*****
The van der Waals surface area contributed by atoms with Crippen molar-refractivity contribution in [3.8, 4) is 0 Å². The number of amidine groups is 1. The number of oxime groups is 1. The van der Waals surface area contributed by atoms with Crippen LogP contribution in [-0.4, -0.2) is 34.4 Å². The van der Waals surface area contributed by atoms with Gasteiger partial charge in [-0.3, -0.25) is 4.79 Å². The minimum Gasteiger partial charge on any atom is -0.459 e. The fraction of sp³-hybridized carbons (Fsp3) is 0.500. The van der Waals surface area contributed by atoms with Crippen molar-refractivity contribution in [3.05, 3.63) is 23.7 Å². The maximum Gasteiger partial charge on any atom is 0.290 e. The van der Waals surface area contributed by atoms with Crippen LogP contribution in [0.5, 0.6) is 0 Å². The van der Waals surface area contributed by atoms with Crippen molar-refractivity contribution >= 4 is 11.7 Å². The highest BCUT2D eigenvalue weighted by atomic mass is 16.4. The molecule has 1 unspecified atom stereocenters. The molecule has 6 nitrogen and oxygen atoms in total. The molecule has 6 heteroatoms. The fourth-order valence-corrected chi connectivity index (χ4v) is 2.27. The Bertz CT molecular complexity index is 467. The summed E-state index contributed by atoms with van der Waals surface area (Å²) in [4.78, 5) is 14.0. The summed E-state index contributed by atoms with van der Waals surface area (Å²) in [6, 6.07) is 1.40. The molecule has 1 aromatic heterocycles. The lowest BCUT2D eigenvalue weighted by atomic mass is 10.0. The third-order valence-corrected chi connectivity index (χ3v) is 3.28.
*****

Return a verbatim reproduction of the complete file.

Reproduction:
The van der Waals surface area contributed by atoms with Crippen molar-refractivity contribution in [3.8, 4) is 0 Å². The number of amidine groups is 1. The number of oxime groups is 1. The van der Waals surface area contributed by atoms with Crippen LogP contribution in [-0.4, -0.2) is 34.4 Å². The van der Waals surface area contributed by atoms with Gasteiger partial charge in [-0.3, -0.25) is 4.79 Å². The minimum Gasteiger partial charge on any atom is -0.459 e. The fraction of sp³-hybridized carbons (Fsp3) is 0.500. The van der Waals surface area contributed by atoms with Crippen molar-refractivity contribution in [3.05, 3.63) is 23.7 Å². The maximum Gasteiger partial charge on any atom is 0.290 e. The van der Waals surface area contributed by atoms with Crippen LogP contribution in [0.5, 0.6) is 0 Å². The van der Waals surface area contributed by atoms with Crippen molar-refractivity contribution >= 4 is 11.7 Å². The highest BCUT2D eigenvalue weighted by atomic mass is 16.4. The molecule has 1 unspecified atom stereocenters. The molecule has 6 nitrogen and oxygen atoms in total. The molecule has 6 heteroatoms. The fourth-order valence-corrected chi connectivity index (χ4v) is 2.27. The Bertz CT molecular complexity index is 467. The summed E-state index contributed by atoms with van der Waals surface area (Å²) in [4.78, 5) is 14.0. The summed E-state index contributed by atoms with van der Waals surface area (Å²) in [6, 6.07) is 1.40. The molecule has 1 aromatic heterocycles. The lowest BCUT2D eigenvalue weighted by atomic mass is 10.0. The third-order valence-corrected chi connectivity index (χ3v) is 3.28.